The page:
In the first place, let us admit that the first ten years of the League were in a sense unnatural. The horror of war to which I have already alluded was necessarily far more vivid than it can be expected long to remain. That tremendous argument for peace, the horror of war, was a diminishing asset. Most of us, at that time, were, I think, quite well aware that unless we could get the international system into solidly effective working order in the first ten years, we were likely to have great difficulties in the succeeding period, and so it has proved.
People became callous. They thought war had been so often avoided that it would continue to be avoided...
  • Don't think that I underrate the very great debt we owe to the old diplomacy. Before the new system came into existence, diplomacy was the only protection we had against war; and its achievements were of the utmost importance and value to the human race. But perhaps it is natural that, with rare exceptions, the whole strength of this very powerful organization has been against the new ideas and new principles at Geneva. The old diplomat liked to move with deliberation, in secret, following well-established traditions and working through what he loved to describe as "the usual channels". To him, the open debate carried on, not by professional diplomats, but by politicians and statesmen having little regard for the use of the technical phraseology of diplomacy and intent merely on reaching results which would make diplomacy unnecessary, was offensive to all his instincts.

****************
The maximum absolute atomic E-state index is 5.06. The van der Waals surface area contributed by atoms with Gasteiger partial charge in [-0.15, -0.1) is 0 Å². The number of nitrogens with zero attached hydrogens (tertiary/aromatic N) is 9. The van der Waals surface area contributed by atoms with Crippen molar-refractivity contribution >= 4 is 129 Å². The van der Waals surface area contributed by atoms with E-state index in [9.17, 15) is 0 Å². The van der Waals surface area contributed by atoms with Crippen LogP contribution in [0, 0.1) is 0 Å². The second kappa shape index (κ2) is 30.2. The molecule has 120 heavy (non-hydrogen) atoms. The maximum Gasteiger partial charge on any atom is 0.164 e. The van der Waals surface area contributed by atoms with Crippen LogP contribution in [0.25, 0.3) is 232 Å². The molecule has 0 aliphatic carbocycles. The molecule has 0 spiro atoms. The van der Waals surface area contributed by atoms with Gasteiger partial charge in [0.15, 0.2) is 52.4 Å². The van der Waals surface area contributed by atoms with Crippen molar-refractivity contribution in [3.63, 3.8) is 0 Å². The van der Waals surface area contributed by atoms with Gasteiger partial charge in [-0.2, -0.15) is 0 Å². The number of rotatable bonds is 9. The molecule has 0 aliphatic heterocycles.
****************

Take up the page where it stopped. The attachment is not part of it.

• Professional opinion is almost inevitably against changes. It has been the operation of these and similar influences which has brought about, as I fear, a return to the old conception of what is called power diplomacy. To these conceptions, it is not too much to say, the idea of the complete opposition of war and peace was really foreign.
  • During all the period before 1914, Europe and, in a degree, the whole world lived under the perpetual shadow of war, as we are doing, I am afraid, at the present time. No doubt after it had been going on for a certain time, people became callous. They thought war had been so often avoided that it would continue to be avoided. But nevertheless, all international policy was carried on on the basis that sooner or later war might and probably would have to be faced. This has again become true, and it casts its shadow over every form of human activity. The civil life of every nation is deformed and weakened and obstructed by this threat of war. We are wasting gigantic sums, sums far greater than we have ever wasted before, on preparations for war, because war has again become a very present possibility and, at the same time, its horrors and dangers are enormously greater than they were before 1914.
The world is spending some three or four thousand million pounds sterling every year on preparations for what we all know will be, if it comes to pass, a tremendous danger to the whole of our civilization, whoever wins and whoever loses...